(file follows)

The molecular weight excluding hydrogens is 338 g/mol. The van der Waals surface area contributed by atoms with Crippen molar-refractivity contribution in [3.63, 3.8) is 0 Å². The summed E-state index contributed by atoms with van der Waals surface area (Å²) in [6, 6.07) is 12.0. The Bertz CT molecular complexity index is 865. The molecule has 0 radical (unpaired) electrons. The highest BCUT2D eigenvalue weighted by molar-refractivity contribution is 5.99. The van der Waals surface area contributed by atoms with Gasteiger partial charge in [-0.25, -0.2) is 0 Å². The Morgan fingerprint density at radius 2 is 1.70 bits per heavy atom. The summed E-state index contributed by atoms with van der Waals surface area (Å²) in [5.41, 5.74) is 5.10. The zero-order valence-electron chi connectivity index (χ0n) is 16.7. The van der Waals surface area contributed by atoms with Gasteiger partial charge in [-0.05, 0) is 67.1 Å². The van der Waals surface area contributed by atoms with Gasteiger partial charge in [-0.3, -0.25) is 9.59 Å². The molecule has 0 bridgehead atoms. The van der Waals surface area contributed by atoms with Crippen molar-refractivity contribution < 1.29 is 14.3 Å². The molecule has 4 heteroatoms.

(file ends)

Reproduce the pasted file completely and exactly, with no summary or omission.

The molecular weight excluding hydrogens is 338 g/mol. The van der Waals surface area contributed by atoms with Crippen molar-refractivity contribution in [3.63, 3.8) is 0 Å². The summed E-state index contributed by atoms with van der Waals surface area (Å²) in [6, 6.07) is 12.0. The Bertz CT molecular complexity index is 865. The molecule has 0 radical (unpaired) electrons. The highest BCUT2D eigenvalue weighted by molar-refractivity contribution is 5.99. The van der Waals surface area contributed by atoms with Gasteiger partial charge in [-0.25, -0.2) is 0 Å². The Morgan fingerprint density at radius 2 is 1.70 bits per heavy atom. The summed E-state index contributed by atoms with van der Waals surface area (Å²) in [5.41, 5.74) is 5.10. The zero-order valence-electron chi connectivity index (χ0n) is 16.7. The van der Waals surface area contributed by atoms with Gasteiger partial charge in [-0.05, 0) is 67.1 Å². The van der Waals surface area contributed by atoms with Gasteiger partial charge in [-0.3, -0.25) is 9.59 Å². The molecule has 0 bridgehead atoms. The van der Waals surface area contributed by atoms with Crippen molar-refractivity contribution < 1.29 is 14.3 Å². The molecule has 4 heteroatoms.